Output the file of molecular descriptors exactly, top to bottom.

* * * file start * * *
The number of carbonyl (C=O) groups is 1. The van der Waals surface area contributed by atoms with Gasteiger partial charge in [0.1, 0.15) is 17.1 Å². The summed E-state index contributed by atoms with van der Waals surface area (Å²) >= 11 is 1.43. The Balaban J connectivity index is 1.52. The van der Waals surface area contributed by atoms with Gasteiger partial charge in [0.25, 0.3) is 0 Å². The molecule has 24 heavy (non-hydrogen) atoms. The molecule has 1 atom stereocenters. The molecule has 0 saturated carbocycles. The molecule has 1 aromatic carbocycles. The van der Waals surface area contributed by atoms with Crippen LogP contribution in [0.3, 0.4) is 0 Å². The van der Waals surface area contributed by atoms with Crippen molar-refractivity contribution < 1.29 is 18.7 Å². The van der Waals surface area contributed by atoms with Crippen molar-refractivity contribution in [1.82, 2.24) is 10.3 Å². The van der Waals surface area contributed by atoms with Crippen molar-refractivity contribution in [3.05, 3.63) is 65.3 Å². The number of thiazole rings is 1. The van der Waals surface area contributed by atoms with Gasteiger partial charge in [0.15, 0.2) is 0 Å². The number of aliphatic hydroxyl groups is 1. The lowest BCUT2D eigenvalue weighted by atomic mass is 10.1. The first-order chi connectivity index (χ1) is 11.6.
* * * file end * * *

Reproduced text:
The number of carbonyl (C=O) groups is 1. The van der Waals surface area contributed by atoms with Gasteiger partial charge in [0.1, 0.15) is 17.1 Å². The summed E-state index contributed by atoms with van der Waals surface area (Å²) >= 11 is 1.43. The Balaban J connectivity index is 1.52. The van der Waals surface area contributed by atoms with Gasteiger partial charge in [0.25, 0.3) is 0 Å². The molecule has 24 heavy (non-hydrogen) atoms. The molecule has 1 atom stereocenters. The molecule has 0 saturated carbocycles. The molecule has 1 aromatic carbocycles. The van der Waals surface area contributed by atoms with Crippen LogP contribution in [0.3, 0.4) is 0 Å². The van der Waals surface area contributed by atoms with Crippen molar-refractivity contribution < 1.29 is 18.7 Å². The van der Waals surface area contributed by atoms with Crippen molar-refractivity contribution in [1.82, 2.24) is 10.3 Å². The van der Waals surface area contributed by atoms with Crippen molar-refractivity contribution in [3.05, 3.63) is 65.3 Å². The number of thiazole rings is 1. The van der Waals surface area contributed by atoms with Gasteiger partial charge in [0.15, 0.2) is 0 Å². The number of aliphatic hydroxyl groups is 1. The lowest BCUT2D eigenvalue weighted by atomic mass is 10.1. The first-order chi connectivity index (χ1) is 11.6.